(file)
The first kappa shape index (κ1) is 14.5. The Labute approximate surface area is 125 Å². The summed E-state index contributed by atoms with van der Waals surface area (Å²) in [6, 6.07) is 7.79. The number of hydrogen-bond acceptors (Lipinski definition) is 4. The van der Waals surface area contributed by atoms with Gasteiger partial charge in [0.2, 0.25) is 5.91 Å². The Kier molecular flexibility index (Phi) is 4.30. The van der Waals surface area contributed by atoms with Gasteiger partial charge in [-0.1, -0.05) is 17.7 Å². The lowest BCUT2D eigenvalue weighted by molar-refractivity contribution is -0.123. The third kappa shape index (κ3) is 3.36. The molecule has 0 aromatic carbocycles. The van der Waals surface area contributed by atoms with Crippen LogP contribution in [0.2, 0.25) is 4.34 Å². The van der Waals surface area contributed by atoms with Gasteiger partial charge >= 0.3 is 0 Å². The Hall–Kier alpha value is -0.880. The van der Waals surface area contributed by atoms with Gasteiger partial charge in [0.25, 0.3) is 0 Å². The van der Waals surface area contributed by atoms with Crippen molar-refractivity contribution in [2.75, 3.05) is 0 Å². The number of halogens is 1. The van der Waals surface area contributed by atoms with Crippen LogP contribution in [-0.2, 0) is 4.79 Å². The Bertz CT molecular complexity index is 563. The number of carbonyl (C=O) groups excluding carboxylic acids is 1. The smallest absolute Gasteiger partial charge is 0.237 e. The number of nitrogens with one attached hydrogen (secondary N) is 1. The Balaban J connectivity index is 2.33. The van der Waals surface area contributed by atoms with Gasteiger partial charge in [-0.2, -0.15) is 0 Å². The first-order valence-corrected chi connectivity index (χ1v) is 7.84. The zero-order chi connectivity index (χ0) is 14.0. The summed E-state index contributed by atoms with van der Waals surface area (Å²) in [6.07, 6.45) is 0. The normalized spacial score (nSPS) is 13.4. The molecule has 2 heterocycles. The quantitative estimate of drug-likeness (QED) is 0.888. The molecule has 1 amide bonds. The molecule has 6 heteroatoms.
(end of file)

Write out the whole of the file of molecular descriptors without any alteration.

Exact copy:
The first kappa shape index (κ1) is 14.5. The Labute approximate surface area is 125 Å². The summed E-state index contributed by atoms with van der Waals surface area (Å²) in [6, 6.07) is 7.79. The number of hydrogen-bond acceptors (Lipinski definition) is 4. The van der Waals surface area contributed by atoms with Gasteiger partial charge in [0.2, 0.25) is 5.91 Å². The Kier molecular flexibility index (Phi) is 4.30. The van der Waals surface area contributed by atoms with Gasteiger partial charge in [-0.1, -0.05) is 17.7 Å². The lowest BCUT2D eigenvalue weighted by molar-refractivity contribution is -0.123. The third kappa shape index (κ3) is 3.36. The molecule has 0 aromatic carbocycles. The van der Waals surface area contributed by atoms with Crippen LogP contribution in [0.2, 0.25) is 4.34 Å². The van der Waals surface area contributed by atoms with Gasteiger partial charge >= 0.3 is 0 Å². The Hall–Kier alpha value is -0.880. The van der Waals surface area contributed by atoms with Gasteiger partial charge in [0.25, 0.3) is 0 Å². The van der Waals surface area contributed by atoms with Crippen molar-refractivity contribution in [2.75, 3.05) is 0 Å². The number of halogens is 1. The van der Waals surface area contributed by atoms with Crippen LogP contribution in [-0.2, 0) is 4.79 Å². The Bertz CT molecular complexity index is 563. The number of carbonyl (C=O) groups excluding carboxylic acids is 1. The smallest absolute Gasteiger partial charge is 0.237 e. The number of nitrogens with one attached hydrogen (secondary N) is 1. The Balaban J connectivity index is 2.33. The van der Waals surface area contributed by atoms with Gasteiger partial charge in [-0.2, -0.15) is 0 Å². The first-order valence-corrected chi connectivity index (χ1v) is 7.84. The zero-order chi connectivity index (χ0) is 14.0. The summed E-state index contributed by atoms with van der Waals surface area (Å²) in [6.07, 6.45) is 0. The normalized spacial score (nSPS) is 13.4. The molecule has 2 heterocycles. The quantitative estimate of drug-likeness (QED) is 0.888. The molecule has 1 amide bonds. The molecule has 6 heteroatoms.